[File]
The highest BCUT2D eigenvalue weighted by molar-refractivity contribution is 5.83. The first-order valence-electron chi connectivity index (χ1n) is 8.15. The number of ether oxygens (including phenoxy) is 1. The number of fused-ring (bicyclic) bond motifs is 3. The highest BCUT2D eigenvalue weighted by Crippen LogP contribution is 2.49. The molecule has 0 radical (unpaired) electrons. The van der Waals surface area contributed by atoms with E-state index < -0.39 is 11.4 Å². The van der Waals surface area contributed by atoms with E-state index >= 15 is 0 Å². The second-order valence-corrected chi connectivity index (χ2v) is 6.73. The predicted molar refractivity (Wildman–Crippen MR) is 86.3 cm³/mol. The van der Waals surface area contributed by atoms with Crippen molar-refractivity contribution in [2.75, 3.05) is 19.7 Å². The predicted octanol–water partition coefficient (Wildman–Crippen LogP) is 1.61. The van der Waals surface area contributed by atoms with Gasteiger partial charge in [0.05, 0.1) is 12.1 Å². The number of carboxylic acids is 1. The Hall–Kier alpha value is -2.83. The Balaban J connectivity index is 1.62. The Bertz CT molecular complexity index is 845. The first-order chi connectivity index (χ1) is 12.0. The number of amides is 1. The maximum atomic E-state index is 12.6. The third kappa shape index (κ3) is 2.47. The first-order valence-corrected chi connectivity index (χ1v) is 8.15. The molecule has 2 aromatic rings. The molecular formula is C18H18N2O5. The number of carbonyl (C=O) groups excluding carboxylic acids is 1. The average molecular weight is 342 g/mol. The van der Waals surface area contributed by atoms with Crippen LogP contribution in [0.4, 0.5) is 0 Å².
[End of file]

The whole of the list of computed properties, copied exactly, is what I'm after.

The highest BCUT2D eigenvalue weighted by molar-refractivity contribution is 5.83. The first-order valence-electron chi connectivity index (χ1n) is 8.15. The number of ether oxygens (including phenoxy) is 1. The number of fused-ring (bicyclic) bond motifs is 3. The highest BCUT2D eigenvalue weighted by Crippen LogP contribution is 2.49. The molecule has 0 radical (unpaired) electrons. The van der Waals surface area contributed by atoms with E-state index < -0.39 is 11.4 Å². The van der Waals surface area contributed by atoms with E-state index >= 15 is 0 Å². The second-order valence-corrected chi connectivity index (χ2v) is 6.73. The predicted molar refractivity (Wildman–Crippen MR) is 86.3 cm³/mol. The van der Waals surface area contributed by atoms with Crippen molar-refractivity contribution in [2.75, 3.05) is 19.7 Å². The predicted octanol–water partition coefficient (Wildman–Crippen LogP) is 1.61. The van der Waals surface area contributed by atoms with Gasteiger partial charge in [0.05, 0.1) is 12.1 Å². The number of carboxylic acids is 1. The Hall–Kier alpha value is -2.83. The Balaban J connectivity index is 1.62. The Bertz CT molecular complexity index is 845. The first-order chi connectivity index (χ1) is 12.0. The number of amides is 1. The maximum atomic E-state index is 12.6. The third kappa shape index (κ3) is 2.47. The first-order valence-corrected chi connectivity index (χ1v) is 8.15. The molecule has 2 aromatic rings. The molecular formula is C18H18N2O5. The number of carbonyl (C=O) groups excluding carboxylic acids is 1. The average molecular weight is 342 g/mol. The van der Waals surface area contributed by atoms with Crippen LogP contribution in [0.4, 0.5) is 0 Å².